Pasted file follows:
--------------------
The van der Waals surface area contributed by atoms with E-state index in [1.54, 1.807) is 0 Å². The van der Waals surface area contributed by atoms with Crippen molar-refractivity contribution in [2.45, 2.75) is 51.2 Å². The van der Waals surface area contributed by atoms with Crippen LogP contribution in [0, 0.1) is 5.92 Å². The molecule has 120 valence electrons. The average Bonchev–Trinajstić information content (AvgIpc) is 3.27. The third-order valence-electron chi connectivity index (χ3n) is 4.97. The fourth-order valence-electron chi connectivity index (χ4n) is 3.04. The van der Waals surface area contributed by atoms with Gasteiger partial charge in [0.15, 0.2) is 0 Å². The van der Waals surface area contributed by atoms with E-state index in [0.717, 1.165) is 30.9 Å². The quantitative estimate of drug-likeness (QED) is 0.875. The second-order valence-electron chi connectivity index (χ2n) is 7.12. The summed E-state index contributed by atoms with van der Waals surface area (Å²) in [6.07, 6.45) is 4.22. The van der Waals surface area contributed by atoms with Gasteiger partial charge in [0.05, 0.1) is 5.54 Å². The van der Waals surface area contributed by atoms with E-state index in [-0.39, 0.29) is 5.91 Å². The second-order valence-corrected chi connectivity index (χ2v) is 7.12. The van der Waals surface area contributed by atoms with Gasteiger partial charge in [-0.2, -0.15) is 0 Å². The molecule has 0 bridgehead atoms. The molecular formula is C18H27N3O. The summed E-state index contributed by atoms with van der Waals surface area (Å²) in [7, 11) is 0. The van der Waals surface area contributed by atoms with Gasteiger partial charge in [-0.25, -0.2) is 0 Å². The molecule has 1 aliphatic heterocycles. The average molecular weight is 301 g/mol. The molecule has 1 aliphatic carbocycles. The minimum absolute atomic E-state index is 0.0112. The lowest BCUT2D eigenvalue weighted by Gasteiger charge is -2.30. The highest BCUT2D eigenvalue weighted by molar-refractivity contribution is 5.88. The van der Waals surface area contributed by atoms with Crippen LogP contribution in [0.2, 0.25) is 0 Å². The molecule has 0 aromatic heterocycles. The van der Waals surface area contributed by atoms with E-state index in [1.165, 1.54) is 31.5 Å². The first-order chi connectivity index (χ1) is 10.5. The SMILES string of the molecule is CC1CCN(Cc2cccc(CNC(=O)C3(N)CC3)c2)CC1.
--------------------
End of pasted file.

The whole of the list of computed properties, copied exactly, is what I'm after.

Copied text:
The van der Waals surface area contributed by atoms with E-state index in [1.54, 1.807) is 0 Å². The van der Waals surface area contributed by atoms with Crippen molar-refractivity contribution in [2.45, 2.75) is 51.2 Å². The van der Waals surface area contributed by atoms with Crippen LogP contribution in [0, 0.1) is 5.92 Å². The molecule has 120 valence electrons. The average Bonchev–Trinajstić information content (AvgIpc) is 3.27. The third-order valence-electron chi connectivity index (χ3n) is 4.97. The fourth-order valence-electron chi connectivity index (χ4n) is 3.04. The van der Waals surface area contributed by atoms with Gasteiger partial charge in [0.15, 0.2) is 0 Å². The van der Waals surface area contributed by atoms with E-state index in [0.717, 1.165) is 30.9 Å². The quantitative estimate of drug-likeness (QED) is 0.875. The second-order valence-electron chi connectivity index (χ2n) is 7.12. The summed E-state index contributed by atoms with van der Waals surface area (Å²) in [6.07, 6.45) is 4.22. The van der Waals surface area contributed by atoms with Gasteiger partial charge in [0.05, 0.1) is 5.54 Å². The van der Waals surface area contributed by atoms with E-state index in [-0.39, 0.29) is 5.91 Å². The second-order valence-corrected chi connectivity index (χ2v) is 7.12. The van der Waals surface area contributed by atoms with Gasteiger partial charge in [-0.2, -0.15) is 0 Å². The molecule has 0 bridgehead atoms. The molecular formula is C18H27N3O. The summed E-state index contributed by atoms with van der Waals surface area (Å²) in [7, 11) is 0. The van der Waals surface area contributed by atoms with Gasteiger partial charge in [-0.25, -0.2) is 0 Å². The molecule has 1 aliphatic heterocycles. The average molecular weight is 301 g/mol. The molecule has 1 aliphatic carbocycles. The minimum absolute atomic E-state index is 0.0112. The lowest BCUT2D eigenvalue weighted by Gasteiger charge is -2.30. The highest BCUT2D eigenvalue weighted by molar-refractivity contribution is 5.88. The van der Waals surface area contributed by atoms with Crippen LogP contribution in [0.2, 0.25) is 0 Å². The molecule has 0 aromatic heterocycles. The van der Waals surface area contributed by atoms with E-state index in [1.165, 1.54) is 31.5 Å². The first-order chi connectivity index (χ1) is 10.5. The SMILES string of the molecule is CC1CCN(Cc2cccc(CNC(=O)C3(N)CC3)c2)CC1.